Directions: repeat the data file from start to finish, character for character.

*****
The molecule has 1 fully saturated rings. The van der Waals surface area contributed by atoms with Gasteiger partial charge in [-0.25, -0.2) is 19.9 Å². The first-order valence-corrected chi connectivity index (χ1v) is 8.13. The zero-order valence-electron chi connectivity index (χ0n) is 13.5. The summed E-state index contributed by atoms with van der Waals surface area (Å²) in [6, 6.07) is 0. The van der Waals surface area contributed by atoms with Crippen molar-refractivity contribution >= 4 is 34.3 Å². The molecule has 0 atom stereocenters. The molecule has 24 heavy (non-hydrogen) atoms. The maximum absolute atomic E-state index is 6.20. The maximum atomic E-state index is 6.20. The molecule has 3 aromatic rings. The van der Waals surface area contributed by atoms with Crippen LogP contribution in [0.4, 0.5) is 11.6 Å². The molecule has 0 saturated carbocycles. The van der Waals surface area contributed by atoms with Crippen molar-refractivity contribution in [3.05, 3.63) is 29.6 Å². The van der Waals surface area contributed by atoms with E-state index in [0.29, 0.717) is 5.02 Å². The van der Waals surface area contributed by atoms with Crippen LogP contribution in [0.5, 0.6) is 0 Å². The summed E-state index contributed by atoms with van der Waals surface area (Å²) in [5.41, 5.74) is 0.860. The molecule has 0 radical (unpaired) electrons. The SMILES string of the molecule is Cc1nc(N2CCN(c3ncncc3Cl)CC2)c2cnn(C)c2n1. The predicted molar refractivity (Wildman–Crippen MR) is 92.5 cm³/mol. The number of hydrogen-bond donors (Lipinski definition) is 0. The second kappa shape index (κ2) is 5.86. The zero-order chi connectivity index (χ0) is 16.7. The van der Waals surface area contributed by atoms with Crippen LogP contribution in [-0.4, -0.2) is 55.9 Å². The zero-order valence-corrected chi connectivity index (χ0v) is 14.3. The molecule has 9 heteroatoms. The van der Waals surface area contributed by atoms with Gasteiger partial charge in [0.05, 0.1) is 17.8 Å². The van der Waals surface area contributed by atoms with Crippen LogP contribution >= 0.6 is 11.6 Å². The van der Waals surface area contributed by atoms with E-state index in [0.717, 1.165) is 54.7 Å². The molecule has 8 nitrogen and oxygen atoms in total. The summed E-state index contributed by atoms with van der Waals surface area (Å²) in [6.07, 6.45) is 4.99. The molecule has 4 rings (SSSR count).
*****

The molecule has 1 fully saturated rings. The van der Waals surface area contributed by atoms with Gasteiger partial charge in [-0.25, -0.2) is 19.9 Å². The first-order valence-corrected chi connectivity index (χ1v) is 8.13. The zero-order valence-electron chi connectivity index (χ0n) is 13.5. The summed E-state index contributed by atoms with van der Waals surface area (Å²) in [6, 6.07) is 0. The van der Waals surface area contributed by atoms with Crippen molar-refractivity contribution >= 4 is 34.3 Å². The molecule has 0 atom stereocenters. The molecule has 24 heavy (non-hydrogen) atoms. The maximum absolute atomic E-state index is 6.20. The maximum atomic E-state index is 6.20. The molecule has 3 aromatic rings. The van der Waals surface area contributed by atoms with Crippen LogP contribution in [0.4, 0.5) is 11.6 Å². The molecule has 0 saturated carbocycles. The van der Waals surface area contributed by atoms with Crippen molar-refractivity contribution in [3.05, 3.63) is 29.6 Å². The van der Waals surface area contributed by atoms with E-state index in [0.29, 0.717) is 5.02 Å². The van der Waals surface area contributed by atoms with Crippen LogP contribution in [0.5, 0.6) is 0 Å². The summed E-state index contributed by atoms with van der Waals surface area (Å²) in [5.41, 5.74) is 0.860. The molecule has 0 radical (unpaired) electrons. The SMILES string of the molecule is Cc1nc(N2CCN(c3ncncc3Cl)CC2)c2cnn(C)c2n1. The predicted molar refractivity (Wildman–Crippen MR) is 92.5 cm³/mol. The number of hydrogen-bond donors (Lipinski definition) is 0. The second kappa shape index (κ2) is 5.86. The zero-order chi connectivity index (χ0) is 16.7. The van der Waals surface area contributed by atoms with Crippen LogP contribution in [-0.4, -0.2) is 55.9 Å². The zero-order valence-corrected chi connectivity index (χ0v) is 14.3. The molecule has 9 heteroatoms. The van der Waals surface area contributed by atoms with Gasteiger partial charge in [0.05, 0.1) is 17.8 Å². The van der Waals surface area contributed by atoms with Crippen LogP contribution >= 0.6 is 11.6 Å². The van der Waals surface area contributed by atoms with E-state index in [0.717, 1.165) is 54.7 Å². The molecule has 8 nitrogen and oxygen atoms in total. The summed E-state index contributed by atoms with van der Waals surface area (Å²) in [6.07, 6.45) is 4.99. The molecule has 4 rings (SSSR count).